This page will give you information about surgery for an anal fistula. If you have any questions, you should ask your GP or other relevant health professional.

What Is An Anal Fistula?

An anal fistula is an abnormal connection between the lining on the inside of your anal canal (back passage) and the skin near your anus.

Most anal fistulas are caused by an abscess (a collection of pus) that has developed in the anal canal. The pus can drain away onto your skin on its own or by an operation. An anal fistula happens when the track, made by the pus on the way to the surface of your skin, stays open.

What are the Benefits of Anal Fistula Surgery?

You should no longer have any infection or pain.

Are There any Alternatives to Anal Fistula Surgery?

Most anal fistulas do not heal without surgery.

What Does the Anal Fistula Surgery Involve?

The operation is usually performed under a general anaesthetic and usually takes 15 to 30 minutes.

To lessen the risk of bowel incontinence (when you pass a bowel movement without wanting to) your treatment may involve several operations over a number of months.

The type of anal fistula surgery you need will depend on where the fistula is (see figure 1).

  • If the fistula is below or crosses the lower part of the sphincter muscles, your surgeon will cut the fistula open to your skin and leave the wound open so that it can heal with healthy tissue.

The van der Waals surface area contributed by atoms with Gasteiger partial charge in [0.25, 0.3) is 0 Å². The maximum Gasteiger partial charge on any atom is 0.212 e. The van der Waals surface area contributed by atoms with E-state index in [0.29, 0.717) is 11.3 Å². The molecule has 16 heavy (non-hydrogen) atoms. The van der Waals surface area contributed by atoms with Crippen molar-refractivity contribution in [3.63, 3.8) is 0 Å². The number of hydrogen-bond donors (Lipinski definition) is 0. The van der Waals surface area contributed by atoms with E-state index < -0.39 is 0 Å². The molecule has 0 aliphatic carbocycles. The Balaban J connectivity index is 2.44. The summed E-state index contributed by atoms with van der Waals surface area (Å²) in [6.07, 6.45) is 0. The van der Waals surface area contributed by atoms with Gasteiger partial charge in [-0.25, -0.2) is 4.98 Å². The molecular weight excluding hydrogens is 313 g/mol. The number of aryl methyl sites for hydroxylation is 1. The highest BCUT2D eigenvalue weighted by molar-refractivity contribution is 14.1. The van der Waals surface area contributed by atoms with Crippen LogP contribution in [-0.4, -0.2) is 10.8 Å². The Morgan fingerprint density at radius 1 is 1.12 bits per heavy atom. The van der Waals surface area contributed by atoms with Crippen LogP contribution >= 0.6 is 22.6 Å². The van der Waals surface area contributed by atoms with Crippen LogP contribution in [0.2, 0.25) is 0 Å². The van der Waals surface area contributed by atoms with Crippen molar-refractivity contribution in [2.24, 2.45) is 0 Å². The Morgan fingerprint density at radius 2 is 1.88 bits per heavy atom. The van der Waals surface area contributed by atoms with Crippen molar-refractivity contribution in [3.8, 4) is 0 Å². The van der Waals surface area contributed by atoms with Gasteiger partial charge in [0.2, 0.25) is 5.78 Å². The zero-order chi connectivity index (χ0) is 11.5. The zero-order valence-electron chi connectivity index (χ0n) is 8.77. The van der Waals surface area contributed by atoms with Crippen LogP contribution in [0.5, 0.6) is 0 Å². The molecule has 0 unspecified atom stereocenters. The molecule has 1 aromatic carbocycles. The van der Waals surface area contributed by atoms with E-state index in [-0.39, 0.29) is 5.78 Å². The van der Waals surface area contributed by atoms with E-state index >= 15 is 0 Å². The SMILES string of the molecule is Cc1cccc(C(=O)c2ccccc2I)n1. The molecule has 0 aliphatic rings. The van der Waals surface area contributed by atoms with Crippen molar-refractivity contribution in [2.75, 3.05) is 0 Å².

• If the fistula has branches that pass through the upper part of the sphincter muscles, your surgeon may place a special stitch (called a seton stitch) in the fistula to allow pus to drain easily.
  • The fistula may be suitable for treatment with a plug made from pig-bowel tissue. Your surgeon will not need to make a cut in the sphincter muscle.
  • If the fistula reaches above your sphincter muscles, you may need to have a temporary colostomy (your large bowel opening onto your skin). However, this is not common.
Figure 1 - Different positions of an anal fistula

What Complications Can Happen With Anal Fistula Surgery

General complications

  • Pain
  • Bleeding
  • Unsightly scarring

Specific complications

  • Difficulty passing urine
  • Involuntarily passing wind or loose faeces
  • Bowel incontinence

Following Surgery

How Soon Will I Recover From Anal Fistula Surgery?

You should be able to go home the same day or the day after.

Rest for a few days, walking as little as possible, to help your wound to heal. The wound often takes several weeks to heal completely and you may need to wear a pad until then.

Regular exercise should help you to return to normal activities as soon as possible. Before you start exercising, ask the healthcare team or your GP for advice.

For a small number of people, the anal fistula can come back.

side image - anal fistula


An anal fistula can cause continued infection and pain. Symptoms usually get worse without anal fistula surgery.

If you would like to receive more information on Anal Fistula Surgery at New Victoria Hospital, please contact us on 020 8949 9020 or fill in our online form.

Consultants and Clinic Times

The Victoria Foundation
NJR accreditation Quality Data Provider for New Victoria Hospital
JAG accreditation
Freedom to Speak Up scheme
Care Quality Commission Good Rating
QMS logo
ISO 9001 logo